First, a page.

I take the cue from an unrelated thread on Q23. I would write and explain extensively if I was writing daily as I used to some months ago. Instead I’ll just go with some short comments.
I’ve noticed a ton of games using the Havok physics engine and I have to say, I’m a bit disappointed. I mean, I love the ragdoll flopping around as much as the next guy. But when a lot of games use the same physics engine with very few tweaks, they get a sameness about them.
This is not a specific problem about physics. This is a general problem about middleware and engines licensing becoming predominant.
It’s not the first time I criticize the use of middleware. I always said that sometimes you don’t have the privilege of choosing whether to use it or not, but in any case I think it has a negative effect on the potential of what you are making.
I strongly believe that game design deals both with “what” and, in particular “how”. Right now we are drifting to an idea of game design that is limited to “what”. When you are bound to use a predefined tool then you cannot decide anymore “how”, only “what”. Game design becomes exclusively a problem of content production while I believe that innovation is mostly an exclusive of “how”. That’s also why I wrote that today game design isn’t a discipline with its own recognized dignity.
We have already in the whole game industry a serious problem of “sameness”, where titles within a genre have very few distinctive traits parting one from the other. If then we start to use the exact same engines across a number of titles then game development becomes just an extension of mod development and not anymore of game development.
My strong belief is that today NO serious game company with the hope to stay in the market in a leading position for the longer term can rely on middleware. Technology building, I believe, is mandatory to preserve and secure the right to be there and to be relevant. It’s the MOST IMPORTANT investment. There are plenty of new game groups trying to find a place in the market and hoping to become big in the future. Well, I believe that in ALL these cases accepting middleware as a “shortcut” to be there in the shortest time possible is at the same time a serious mortgage on the future of that company.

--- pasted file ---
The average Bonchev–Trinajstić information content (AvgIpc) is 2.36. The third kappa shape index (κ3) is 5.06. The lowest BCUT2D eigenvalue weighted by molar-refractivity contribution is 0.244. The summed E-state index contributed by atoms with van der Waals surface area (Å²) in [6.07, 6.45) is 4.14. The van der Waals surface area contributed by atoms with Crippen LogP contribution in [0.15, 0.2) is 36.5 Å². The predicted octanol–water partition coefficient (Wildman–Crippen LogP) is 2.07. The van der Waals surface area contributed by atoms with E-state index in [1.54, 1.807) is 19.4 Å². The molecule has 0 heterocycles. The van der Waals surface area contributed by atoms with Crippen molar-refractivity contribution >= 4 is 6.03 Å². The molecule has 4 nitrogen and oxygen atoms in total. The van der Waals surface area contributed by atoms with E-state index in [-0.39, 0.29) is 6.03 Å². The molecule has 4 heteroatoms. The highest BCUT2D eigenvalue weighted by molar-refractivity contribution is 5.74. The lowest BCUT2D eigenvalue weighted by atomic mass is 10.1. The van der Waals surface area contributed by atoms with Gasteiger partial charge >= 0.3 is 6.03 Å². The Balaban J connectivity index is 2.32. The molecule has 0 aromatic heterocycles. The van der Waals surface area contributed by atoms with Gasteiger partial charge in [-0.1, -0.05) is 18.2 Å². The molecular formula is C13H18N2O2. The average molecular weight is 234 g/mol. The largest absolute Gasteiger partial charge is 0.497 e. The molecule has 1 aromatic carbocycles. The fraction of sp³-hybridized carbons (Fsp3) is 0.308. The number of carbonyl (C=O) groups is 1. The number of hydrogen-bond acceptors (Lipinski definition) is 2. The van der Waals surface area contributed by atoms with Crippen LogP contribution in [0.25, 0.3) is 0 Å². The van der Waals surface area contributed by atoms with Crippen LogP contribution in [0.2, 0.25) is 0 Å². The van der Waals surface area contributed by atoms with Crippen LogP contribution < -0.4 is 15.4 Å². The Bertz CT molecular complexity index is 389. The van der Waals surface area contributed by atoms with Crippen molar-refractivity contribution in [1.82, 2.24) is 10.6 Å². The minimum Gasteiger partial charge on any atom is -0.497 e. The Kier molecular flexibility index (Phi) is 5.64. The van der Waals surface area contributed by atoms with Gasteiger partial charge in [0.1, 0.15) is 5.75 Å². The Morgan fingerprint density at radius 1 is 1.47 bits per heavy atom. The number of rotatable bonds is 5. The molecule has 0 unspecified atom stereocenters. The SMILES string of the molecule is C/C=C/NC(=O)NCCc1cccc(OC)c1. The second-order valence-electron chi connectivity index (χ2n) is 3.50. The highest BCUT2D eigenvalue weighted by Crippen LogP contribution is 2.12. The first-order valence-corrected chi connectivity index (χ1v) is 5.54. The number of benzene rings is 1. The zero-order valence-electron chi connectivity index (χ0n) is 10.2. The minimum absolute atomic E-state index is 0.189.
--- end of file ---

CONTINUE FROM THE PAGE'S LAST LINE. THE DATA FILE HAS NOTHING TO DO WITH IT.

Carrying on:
As I said, often you don’t have a choice. Or you go with middleware or you cannot even try. But those few who try to build their own technology will find a much steeper approach early on, but they’ll also see a proportional payback later on. “Game” is INDUSTRY. And the infrastructure is the foundation of an industry, if you don’t work and invest on this foundation then your efforts will be be short legged. At the end the real “raw” value is the assets (people and technology) you develop, not the volatile content.
On the other side there’s a trend that is unavoidable: more and more groups will specialize, those who build tools and engines and those who build content (in TV this is already a reality, with specialized groups who invent and sell formats around the world and groups who buy and adapt them). From my point of view the “winners” will be those who develop *both* of those internally. But this is mostly a discussion pertinent to those sitting at the high levels, where the foresight is most important and where that same foresight is rare.
Here Jeff Freeman would come and tell me that game devs are bored about recoding the same basic stuff like walking and that middleware allows you to reduce overhead and focus on what matters.
And I’d reply again making another parallel with comics. It’s like comics artists suddenly said that they are tired of drawing the same backgrounds, the same skyscrapers in New York that in the end look always the same, and they want instead to focus on the plastic figures and emotional expressions in the foreground.
In the same way I said that “mechanics” and “metaphor” are part of a whole, the same about technology development and game design. “What” and “how”. It all part of making a game and nothing is ever secondary.
I wrote above that middleware is unavoidable.
My point, largely misunderstood considering the comments, is that developing middleware internally is going to be one of the major strength in the longer term because it gives your company a sensible, concrete advantage over the competition.
Plenty of dev studios are licensing Unreal 3 engine. But Gears of Wars still came from Epic. Plenty of dev studios licensed the Source engine, but HL2 still came from Valve.
I’m saying: with a crazy number of game companies tossing themselves on this market, the ability and competence to develop internally the technology and drive the innovation forward is going to be a major asset and a major *advantage*. If you make mistakes but still have strong technology then you’ll never completely fall behind. You’ll never completely fail. That competence will guarantees you continuity and stability.
From another perspective: I wouldn’t be surprised if in the future instead of another MMO company licensing Gamebryo we see instead Gamebryo’s makers acquiring a MMO company.